Breaking up text using short lines and paragraphs and spaces is helpful in keeping your message readable. Using lists and indentation helps make your points stand out clearly. When sending an email pay attention to the distribution list before forwarding received mail to someone else. The recipient might have a copy of that item already. It is important to balance informing those who need to know with sending information to too many people. Send a carbon copy (cc: ) to those who may be affected by your message or who may have information or suggestions to add.
Do not forward or edit an email message without the original sender's consent. As Harris puts it "Use some kind of visual indication to distinguish between text quoted from the original message and your new text - this makes the reply much easier to follow." (Harris 2). This is particularly important in the case where the sender may consider the contents sensitive. If you don't understand a particular item, ask the sender for clarification before replying to an incorrect conclusion. In a reply, include the relevant parts of the original message for clarity, but keep the quotations to a minimum. Otherwise, simply attach the original message.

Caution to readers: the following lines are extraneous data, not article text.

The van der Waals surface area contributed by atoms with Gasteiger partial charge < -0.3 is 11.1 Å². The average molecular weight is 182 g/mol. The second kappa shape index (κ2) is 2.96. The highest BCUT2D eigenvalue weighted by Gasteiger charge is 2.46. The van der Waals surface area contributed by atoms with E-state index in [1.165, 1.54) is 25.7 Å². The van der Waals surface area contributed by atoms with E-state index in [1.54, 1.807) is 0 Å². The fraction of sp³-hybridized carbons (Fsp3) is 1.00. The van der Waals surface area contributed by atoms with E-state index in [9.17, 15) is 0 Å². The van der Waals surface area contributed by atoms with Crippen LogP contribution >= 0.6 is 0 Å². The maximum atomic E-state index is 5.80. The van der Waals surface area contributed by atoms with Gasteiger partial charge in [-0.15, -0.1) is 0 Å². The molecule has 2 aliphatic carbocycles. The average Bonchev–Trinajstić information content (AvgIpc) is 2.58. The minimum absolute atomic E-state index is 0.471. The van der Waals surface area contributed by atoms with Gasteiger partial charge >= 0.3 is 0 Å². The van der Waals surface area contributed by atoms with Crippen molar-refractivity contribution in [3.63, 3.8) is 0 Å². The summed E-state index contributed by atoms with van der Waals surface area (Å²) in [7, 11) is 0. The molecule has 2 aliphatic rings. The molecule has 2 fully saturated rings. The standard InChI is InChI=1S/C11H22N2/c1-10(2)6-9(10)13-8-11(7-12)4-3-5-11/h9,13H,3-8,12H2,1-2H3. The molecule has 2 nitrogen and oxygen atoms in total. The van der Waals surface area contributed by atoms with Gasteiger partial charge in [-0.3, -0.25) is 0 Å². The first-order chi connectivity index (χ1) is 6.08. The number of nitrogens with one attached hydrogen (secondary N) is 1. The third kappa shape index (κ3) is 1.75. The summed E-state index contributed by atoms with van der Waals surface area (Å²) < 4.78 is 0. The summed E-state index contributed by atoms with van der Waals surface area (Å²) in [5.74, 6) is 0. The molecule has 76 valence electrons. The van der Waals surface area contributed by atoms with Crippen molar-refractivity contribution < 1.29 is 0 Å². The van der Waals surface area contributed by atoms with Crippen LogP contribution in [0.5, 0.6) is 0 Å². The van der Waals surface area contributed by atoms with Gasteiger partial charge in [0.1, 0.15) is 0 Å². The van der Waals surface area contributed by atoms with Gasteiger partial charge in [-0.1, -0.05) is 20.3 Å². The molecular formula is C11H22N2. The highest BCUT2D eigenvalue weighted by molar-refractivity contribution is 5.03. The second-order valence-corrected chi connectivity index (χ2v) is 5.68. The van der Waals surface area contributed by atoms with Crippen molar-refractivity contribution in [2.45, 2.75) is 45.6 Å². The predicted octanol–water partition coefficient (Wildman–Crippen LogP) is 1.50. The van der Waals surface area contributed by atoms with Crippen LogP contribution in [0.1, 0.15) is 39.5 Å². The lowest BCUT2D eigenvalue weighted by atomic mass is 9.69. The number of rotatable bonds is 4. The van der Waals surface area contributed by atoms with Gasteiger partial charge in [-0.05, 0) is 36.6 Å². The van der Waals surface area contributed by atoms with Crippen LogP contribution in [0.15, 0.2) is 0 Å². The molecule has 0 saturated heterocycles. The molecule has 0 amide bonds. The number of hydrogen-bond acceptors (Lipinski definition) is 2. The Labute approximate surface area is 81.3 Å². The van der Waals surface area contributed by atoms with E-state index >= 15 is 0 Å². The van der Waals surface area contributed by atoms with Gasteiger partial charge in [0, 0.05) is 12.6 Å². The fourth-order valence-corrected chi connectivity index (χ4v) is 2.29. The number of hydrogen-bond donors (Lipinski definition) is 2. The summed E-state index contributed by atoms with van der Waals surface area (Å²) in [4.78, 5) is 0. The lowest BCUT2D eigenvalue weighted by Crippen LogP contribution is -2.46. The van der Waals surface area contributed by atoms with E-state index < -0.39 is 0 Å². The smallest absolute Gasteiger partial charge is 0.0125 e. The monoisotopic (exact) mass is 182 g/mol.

Cite your information clearly and correctly, even if you are paraphrasing. When ending an email always use a signature because it identifies who you are and includes means of contacting you, but keep it short. Remember that electronic email is about communication with other people. When you compose an e-mail message, read it over before sending it and ask yourself what your reaction would be if you received it. Anytime spent on making out email clearer is time well spent. Works Cited Angell, David, and Brent Heslop.
The Elements of E-Mail Style: Communication Effectively Via Electronic Mail. Canada: Addison-Wesley Publishing Company, 1994. Harris, David. "Electronic Mail Etiquette." School of Computing. 1997. Queens University 14 July 2003.
Miller, Samantha. E-Mail Etiquette: Do's and Don " ts and Disaster Tales from People Magazine's Internet Manners Expert. New York: Warner Books, Inc. , 2001.